Integrative Thinkers see the ideas beyond the picture. They combine strategy and consider reading between the lines as a favourable path.

How You Can Do It

Now that we have got options in front of us, we should analyze its cause and effects. By strategizing and considering the shadow options that we tend to overlook as conventional thinker, we would see unconventional ways of solving problems.


A View From Above

When we have a new business model, we tend to keep it in the centre and branch out various variables. This tends to create fragments in the business model and there is some sort of standardization involved. No Integrative Thinker will shy away to bring all those fragments together to find the most effective outcome for that particular business model.

Integrative Thinkers consider a top view, they can see a blueprint of the situation. They consider the whole picture, no matter how messy it gets. This is where they stand out.

It is a decision-making area where Integrative Thinkers consider all the complexities and uniqueness to get to the solutions. The decision is taken with respect to cause-effect relationships between various features. They ensure that to make a good decision, the actions must be efficient rather than standardized.

Sometimes, it is higher management that argues not to go toward complexity and to work it out separately.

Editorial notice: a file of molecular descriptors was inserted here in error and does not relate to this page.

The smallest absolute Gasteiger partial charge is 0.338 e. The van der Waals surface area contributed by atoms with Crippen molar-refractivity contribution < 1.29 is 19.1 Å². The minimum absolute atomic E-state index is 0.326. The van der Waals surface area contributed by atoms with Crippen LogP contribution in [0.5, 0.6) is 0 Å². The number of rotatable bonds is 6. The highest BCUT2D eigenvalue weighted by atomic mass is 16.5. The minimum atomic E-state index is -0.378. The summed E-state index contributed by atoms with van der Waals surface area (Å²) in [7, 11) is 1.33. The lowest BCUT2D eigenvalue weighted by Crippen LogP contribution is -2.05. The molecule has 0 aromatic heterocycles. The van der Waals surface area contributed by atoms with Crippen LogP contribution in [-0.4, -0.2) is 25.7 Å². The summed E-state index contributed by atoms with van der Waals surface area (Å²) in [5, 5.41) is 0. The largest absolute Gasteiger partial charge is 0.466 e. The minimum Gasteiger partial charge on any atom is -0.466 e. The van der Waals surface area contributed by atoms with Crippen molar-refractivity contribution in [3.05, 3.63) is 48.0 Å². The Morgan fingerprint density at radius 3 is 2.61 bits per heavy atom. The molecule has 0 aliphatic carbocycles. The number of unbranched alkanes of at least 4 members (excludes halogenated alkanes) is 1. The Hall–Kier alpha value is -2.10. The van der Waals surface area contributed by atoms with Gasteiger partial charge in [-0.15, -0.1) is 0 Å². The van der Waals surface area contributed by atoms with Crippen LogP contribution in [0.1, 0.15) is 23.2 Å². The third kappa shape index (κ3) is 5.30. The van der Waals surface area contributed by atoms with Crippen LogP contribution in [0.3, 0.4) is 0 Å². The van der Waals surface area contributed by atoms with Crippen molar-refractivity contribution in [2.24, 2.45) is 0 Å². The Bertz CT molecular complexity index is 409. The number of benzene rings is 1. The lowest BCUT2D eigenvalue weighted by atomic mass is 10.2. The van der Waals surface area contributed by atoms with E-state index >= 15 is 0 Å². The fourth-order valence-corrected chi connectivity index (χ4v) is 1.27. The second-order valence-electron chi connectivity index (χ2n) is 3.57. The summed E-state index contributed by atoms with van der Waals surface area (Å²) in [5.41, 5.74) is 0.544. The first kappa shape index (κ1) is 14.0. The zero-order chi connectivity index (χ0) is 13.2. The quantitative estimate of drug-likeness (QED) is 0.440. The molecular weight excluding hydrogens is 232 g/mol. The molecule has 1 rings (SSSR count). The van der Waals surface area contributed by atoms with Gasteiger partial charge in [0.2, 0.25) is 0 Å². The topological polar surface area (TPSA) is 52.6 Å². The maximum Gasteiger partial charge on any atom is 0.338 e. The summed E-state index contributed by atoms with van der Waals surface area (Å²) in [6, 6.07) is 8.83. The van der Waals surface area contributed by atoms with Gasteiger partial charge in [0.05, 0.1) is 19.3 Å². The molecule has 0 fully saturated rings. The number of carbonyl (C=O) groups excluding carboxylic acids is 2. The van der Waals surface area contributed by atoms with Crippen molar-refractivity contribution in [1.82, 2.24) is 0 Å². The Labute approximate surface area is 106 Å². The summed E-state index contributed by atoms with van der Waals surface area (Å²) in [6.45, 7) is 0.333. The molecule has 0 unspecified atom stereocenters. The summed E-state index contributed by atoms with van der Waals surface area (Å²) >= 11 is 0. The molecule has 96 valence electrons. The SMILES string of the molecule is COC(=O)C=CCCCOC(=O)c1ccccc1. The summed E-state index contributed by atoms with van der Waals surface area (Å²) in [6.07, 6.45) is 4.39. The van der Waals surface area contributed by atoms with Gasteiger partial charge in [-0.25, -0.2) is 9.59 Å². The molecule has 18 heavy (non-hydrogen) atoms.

According to Roger Martin:

The order in which you make these decisions will affect the outcome.

For this, a holistic view from an integrative Thinker is beneficial. They can interlink the ideas that could bring a better solution. Making accurate decisions is never a case but making decisions that yield a maximum output with available options is what makes them unique.

How You Can Do It

Look at the greater picture. The look from above is usually where you would find your blueprint. You will be able to gauge your options and pick the best ones to go deep down. However, before that, ask yourself are the dots connecting and making sense? If not, we can go back and reconsider the options.


A Wise Comeback — Solution

The outcome here should be the summation and average of all great decisions taken. If the initial three stages are done based on conventional thinking, the outcome may not be extraordinary.

According to an article by The University of Toronto:

The major part of this step is when you test your outcome. Consider people’s feedback and take it seriously.

The more you are open to feedback, the cleaner your outcome will become. If they must consider going back to fix a certain thing at a certain stage, they have all the process in place so it will not be much of a hassle to go back and fix the problem.

How You Can Do It

This stage is for testing. Compare the best options for A/B testing and work on what serves you best.


Integrative Thinking is a discipline where if once become a habit, we have a different approach while getting through complex situations.

The key is to avoid a common, simple & well-defined approach. Integrative thinkers take a path of uncertainty that opens up the next level on a non-linear thinking radar. This in turn opens up greater opportunities with the same resources.